Denver Ditches the Dumpster
Not all dumpsters are bad. These beauties were painted by Ozjuah Sepia in Sun Valley.
Some of Denver knows this all too well: Alleys are a mess. Trash pours out of dumpsters, attracting all kinds of critters and sometimes blocking the road.
But that might not be an issue come 2018. By then, all of Denver's 120,000 homes will have converted from dumpster or manual trash collection to cart-based trash service.
"The transition was phased over four years to coincide with our normal truck replacement cycle," says Heather Burke, a spokeswoman with the Department of Public Works. "So as we’re due to replace dumpster and manual trash-collection trucks, we can simply purchase new cart collection trucks instead.
Prior to the conversion, about 80 percent of illegal dumping in Denver was in areas with dumpsters, Burke adds.
The transition, which will cost about $6.5 million, is intended to reduce trash in Denver by making consumers more aware of their waste production and diverting more waste into recycling.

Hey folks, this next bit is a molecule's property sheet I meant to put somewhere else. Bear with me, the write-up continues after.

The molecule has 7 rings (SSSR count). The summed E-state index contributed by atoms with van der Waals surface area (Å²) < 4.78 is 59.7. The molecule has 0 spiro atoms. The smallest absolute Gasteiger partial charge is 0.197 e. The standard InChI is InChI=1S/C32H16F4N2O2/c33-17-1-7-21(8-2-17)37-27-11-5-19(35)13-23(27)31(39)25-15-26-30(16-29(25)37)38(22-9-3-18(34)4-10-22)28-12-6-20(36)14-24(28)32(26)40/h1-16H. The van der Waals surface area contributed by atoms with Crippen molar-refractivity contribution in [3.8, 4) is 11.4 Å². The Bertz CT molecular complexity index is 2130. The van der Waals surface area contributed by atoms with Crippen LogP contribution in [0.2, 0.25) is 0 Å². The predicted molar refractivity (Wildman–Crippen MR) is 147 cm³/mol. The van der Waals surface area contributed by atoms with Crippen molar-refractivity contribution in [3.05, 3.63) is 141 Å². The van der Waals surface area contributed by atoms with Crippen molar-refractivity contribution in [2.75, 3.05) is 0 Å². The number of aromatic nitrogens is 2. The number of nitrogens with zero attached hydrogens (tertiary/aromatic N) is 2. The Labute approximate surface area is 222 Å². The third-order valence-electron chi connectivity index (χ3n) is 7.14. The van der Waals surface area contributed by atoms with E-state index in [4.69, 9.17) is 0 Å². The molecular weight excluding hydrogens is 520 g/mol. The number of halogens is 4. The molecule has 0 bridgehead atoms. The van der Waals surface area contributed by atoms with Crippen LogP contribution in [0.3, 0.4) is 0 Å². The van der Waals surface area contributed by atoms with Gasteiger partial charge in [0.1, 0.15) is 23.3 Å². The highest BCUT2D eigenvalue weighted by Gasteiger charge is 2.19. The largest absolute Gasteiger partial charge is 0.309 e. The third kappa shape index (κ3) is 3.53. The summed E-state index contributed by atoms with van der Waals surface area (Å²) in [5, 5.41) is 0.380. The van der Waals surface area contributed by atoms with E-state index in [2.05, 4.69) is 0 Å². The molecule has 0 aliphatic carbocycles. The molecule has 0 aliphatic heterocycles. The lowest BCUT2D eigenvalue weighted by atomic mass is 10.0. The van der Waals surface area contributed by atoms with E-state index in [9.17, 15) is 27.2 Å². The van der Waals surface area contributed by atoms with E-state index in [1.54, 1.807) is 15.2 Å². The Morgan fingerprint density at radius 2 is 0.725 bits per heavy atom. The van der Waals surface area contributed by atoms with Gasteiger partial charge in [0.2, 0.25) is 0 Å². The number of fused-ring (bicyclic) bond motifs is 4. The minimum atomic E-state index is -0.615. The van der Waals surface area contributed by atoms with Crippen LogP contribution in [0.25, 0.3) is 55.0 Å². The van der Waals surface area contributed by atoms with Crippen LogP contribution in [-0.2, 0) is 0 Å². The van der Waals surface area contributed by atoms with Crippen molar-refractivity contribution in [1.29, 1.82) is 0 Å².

According to Burke, residences with dumpsters generate 40 percent more trash than residents with carts. Because they're smaller than dumpsters, carts cause someone to think about how much waste they're producing.
"Residents who have their neighborhood dumpster right behind their home can also have issues with the smell, trash left against their fence, mice and flies, and they are often forced to clean up around the dumpster as well," she says. "Moving to trash carts helps with these inequities by not only increasing efficiency of our services, but also provides each home with a container, so everyone can be accountable for their own waste."
More recycling routes have been added, as have extra trash routes. Click for a map of cart conversions by neighborhood and information about which neighborhoods are ditching their dumpsters.
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